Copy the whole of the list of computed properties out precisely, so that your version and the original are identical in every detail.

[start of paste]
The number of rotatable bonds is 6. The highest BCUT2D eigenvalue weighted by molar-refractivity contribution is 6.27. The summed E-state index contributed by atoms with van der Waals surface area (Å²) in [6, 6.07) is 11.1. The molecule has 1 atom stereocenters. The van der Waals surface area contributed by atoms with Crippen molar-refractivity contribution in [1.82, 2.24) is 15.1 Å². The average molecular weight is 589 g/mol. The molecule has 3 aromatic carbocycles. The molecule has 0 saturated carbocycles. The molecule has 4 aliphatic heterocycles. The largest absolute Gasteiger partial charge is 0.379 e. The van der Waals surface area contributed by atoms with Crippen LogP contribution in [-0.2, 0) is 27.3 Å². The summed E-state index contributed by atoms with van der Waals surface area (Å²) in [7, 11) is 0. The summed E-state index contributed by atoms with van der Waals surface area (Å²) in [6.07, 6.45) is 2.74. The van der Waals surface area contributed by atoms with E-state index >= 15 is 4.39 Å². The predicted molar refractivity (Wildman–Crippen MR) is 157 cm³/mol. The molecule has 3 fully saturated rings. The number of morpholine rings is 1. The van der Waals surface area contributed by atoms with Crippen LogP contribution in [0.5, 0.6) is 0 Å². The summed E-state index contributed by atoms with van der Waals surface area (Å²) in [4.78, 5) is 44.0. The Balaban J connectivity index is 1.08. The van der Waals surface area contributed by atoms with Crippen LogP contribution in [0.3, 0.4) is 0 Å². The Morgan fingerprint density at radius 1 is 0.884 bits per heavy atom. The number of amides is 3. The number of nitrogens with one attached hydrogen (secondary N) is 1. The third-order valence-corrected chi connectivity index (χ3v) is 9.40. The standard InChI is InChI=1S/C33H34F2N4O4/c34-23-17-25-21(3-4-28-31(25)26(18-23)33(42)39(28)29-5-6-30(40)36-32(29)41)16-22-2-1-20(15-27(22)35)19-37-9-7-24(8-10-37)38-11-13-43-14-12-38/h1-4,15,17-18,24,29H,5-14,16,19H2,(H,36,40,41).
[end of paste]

The number of rotatable bonds is 6. The highest BCUT2D eigenvalue weighted by molar-refractivity contribution is 6.27. The summed E-state index contributed by atoms with van der Waals surface area (Å²) in [6, 6.07) is 11.1. The molecule has 1 atom stereocenters. The van der Waals surface area contributed by atoms with Crippen molar-refractivity contribution in [1.82, 2.24) is 15.1 Å². The average molecular weight is 589 g/mol. The molecule has 3 aromatic carbocycles. The molecule has 0 saturated carbocycles. The molecule has 4 aliphatic heterocycles. The largest absolute Gasteiger partial charge is 0.379 e. The van der Waals surface area contributed by atoms with Crippen LogP contribution in [-0.2, 0) is 27.3 Å². The summed E-state index contributed by atoms with van der Waals surface area (Å²) in [7, 11) is 0. The summed E-state index contributed by atoms with van der Waals surface area (Å²) in [6.07, 6.45) is 2.74. The van der Waals surface area contributed by atoms with E-state index >= 15 is 4.39 Å². The predicted molar refractivity (Wildman–Crippen MR) is 157 cm³/mol. The molecule has 3 fully saturated rings. The number of morpholine rings is 1. The van der Waals surface area contributed by atoms with Crippen LogP contribution in [0.5, 0.6) is 0 Å². The summed E-state index contributed by atoms with van der Waals surface area (Å²) in [4.78, 5) is 44.0. The Balaban J connectivity index is 1.08. The van der Waals surface area contributed by atoms with Crippen LogP contribution in [0.3, 0.4) is 0 Å². The Morgan fingerprint density at radius 1 is 0.884 bits per heavy atom. The number of amides is 3. The number of nitrogens with one attached hydrogen (secondary N) is 1. The third-order valence-corrected chi connectivity index (χ3v) is 9.40. The standard InChI is InChI=1S/C33H34F2N4O4/c34-23-17-25-21(3-4-28-31(25)26(18-23)33(42)39(28)29-5-6-30(40)36-32(29)41)16-22-2-1-20(15-27(22)35)19-37-9-7-24(8-10-37)38-11-13-43-14-12-38/h1-4,15,17-18,24,29H,5-14,16,19H2,(H,36,40,41).